unless it can be shown to have been executed under such circumstances as preclude the formation of contract. A written contract not under seal (informal contract). and accepted by the other party by performance on his part. . The distinction is important because accepting an offer creates a binding contract while "accepting" an invitation to treat is actually making an offer. Even where statutory requirements for writing exist. however. as well as in the writing. is not the contract itself. or to have been delivered to a third person under conditions which have remained unfulfilled. as under the statute of frauds. The purpose of the Statutes of Frauds is to prevent fraudulent claims from arising. therefore. or partly by one and partly by another of these processes. A written offer containing all the terms of the contract. but only evidence of the contract. Although the laws vary from state-to-state. the writing is nothing more than evidence of the agreement. But in so far as they have reduced their meaning to writing they cannot adduce evidence in contradiction or alteration of it. They put on paper what is to bind them. so that the deed is no more than an escrow. the most contracts must be in writing in order to be enforced legally. and so make the written document conclusive evidence against them. it is optional with the parties to express their agreement by word of mouth. and the difference can sometimes be difficult to determine. . These actions may sometimes appear to be offers themselves. by action. if the instrument is proved.a record of the contract. or by writing. 2) A contract under seal (formal contract) derives its validity from the form in which it finds expression. that a simple contract may have to be sought for in the words and acts. signed by the proposer.QUESTION 2 1) Most states have laws (called "Statutes of Frauds") listing the types of contracts that must be written in order to be enforceable. is enough to enable the latter to sue under the statute of frauds. the contract is proved. of the contracting parties. therefore. And where there is no such necessity for writing. 3) An invitation to treat is an action inviting other parties to make an offer to form a contract. It is always possible.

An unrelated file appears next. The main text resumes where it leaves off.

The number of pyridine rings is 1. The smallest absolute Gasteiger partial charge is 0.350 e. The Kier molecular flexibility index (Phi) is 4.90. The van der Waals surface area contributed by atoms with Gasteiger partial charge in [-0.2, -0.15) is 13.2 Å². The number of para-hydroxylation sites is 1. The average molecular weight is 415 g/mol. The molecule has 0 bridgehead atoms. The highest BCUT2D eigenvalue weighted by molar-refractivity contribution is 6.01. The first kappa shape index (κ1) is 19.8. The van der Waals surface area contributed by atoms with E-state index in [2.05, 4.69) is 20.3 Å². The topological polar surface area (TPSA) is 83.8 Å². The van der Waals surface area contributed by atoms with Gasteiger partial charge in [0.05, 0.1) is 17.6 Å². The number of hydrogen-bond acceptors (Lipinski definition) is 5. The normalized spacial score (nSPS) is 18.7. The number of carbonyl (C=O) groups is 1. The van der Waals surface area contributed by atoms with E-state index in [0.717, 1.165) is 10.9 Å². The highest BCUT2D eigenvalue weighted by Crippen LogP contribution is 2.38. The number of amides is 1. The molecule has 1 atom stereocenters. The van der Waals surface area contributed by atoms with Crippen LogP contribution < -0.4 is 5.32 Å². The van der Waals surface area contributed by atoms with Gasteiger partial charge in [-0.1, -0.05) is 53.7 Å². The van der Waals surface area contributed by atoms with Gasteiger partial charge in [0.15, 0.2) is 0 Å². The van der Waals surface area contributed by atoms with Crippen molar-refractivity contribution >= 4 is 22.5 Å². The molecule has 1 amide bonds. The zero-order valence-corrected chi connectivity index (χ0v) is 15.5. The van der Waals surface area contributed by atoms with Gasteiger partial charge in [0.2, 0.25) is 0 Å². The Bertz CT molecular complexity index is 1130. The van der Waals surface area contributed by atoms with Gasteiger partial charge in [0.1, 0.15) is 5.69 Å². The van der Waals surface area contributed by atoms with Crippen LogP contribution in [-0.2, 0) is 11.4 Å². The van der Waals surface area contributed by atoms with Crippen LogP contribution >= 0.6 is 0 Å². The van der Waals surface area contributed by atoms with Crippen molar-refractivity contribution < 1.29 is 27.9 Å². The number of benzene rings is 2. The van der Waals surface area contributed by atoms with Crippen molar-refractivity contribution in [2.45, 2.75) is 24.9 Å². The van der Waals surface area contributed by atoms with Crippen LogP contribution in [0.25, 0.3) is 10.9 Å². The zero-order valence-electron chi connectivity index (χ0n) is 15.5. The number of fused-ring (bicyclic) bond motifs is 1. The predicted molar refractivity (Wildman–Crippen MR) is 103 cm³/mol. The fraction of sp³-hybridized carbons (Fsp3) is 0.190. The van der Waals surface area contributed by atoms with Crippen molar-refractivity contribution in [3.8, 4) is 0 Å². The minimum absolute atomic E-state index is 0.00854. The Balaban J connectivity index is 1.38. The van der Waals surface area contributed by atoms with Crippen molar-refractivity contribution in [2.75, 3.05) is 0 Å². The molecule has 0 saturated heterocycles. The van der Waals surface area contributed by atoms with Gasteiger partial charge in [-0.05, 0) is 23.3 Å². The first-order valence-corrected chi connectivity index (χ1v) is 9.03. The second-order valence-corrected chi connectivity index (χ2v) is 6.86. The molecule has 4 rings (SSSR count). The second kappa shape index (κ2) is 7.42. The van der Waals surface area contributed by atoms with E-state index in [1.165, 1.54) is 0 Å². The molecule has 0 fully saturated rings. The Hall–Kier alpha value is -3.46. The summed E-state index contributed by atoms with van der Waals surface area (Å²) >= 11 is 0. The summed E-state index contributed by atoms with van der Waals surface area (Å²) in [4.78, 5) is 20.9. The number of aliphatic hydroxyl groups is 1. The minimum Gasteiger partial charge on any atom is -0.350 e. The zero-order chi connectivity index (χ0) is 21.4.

However. Genuine consent to enter into a contract can be affected by a number of issues. 6) The trade of restraints is enforceable if they are reasonable in between the point of view of parties and in the public interest. Otherwise it will be considered void. This type of term in a . Maher had reasonably relied on Waltons’ representations and had suffered a significant loss as the lease agreement was not enforced. Auctions are sometimes invitations to treat which allows the seller to accept bids and choose which to accept. there may have been undue influence. Maher successfully won the case as he was able to use the promissory estoppels to enforce a non-contractual obligation between him and Waltons. Therefore the Court held that Waltons had an obligation to inform Maher within a reasonable time after receiving the signed contract that it did not intend to proceed. Advertisements can also be considered offers in some specific cases. during the contractual negotiations. the auction will be considered an offer accepted by the highest bidder. This is the issue that is faced by Maher in this situation. 4) In the case Walton v Maher.Advertisements are usually invitations to treat. misrepresentation or duress. which allows sellers to refuse to sell products at prices mistakenly marked. The court will examine the clauses in order to: Type of trade or business Geographical extent Duration 7) An exclusion clause is a clause in a contract which excuses a party to the contract of liability in situations covered by the exclusion clause. mistake as to the terms and identity of the person. if the seller states that there is no reserve price or the reserve price has been met. For example. 5) A party's genuine consent is an essential element of a legally binding contract. promissory estoppels operate to prevent a party from breaking a promise without consideration if this would be a grossly unfair or a promise believed the promise and will suffer loss.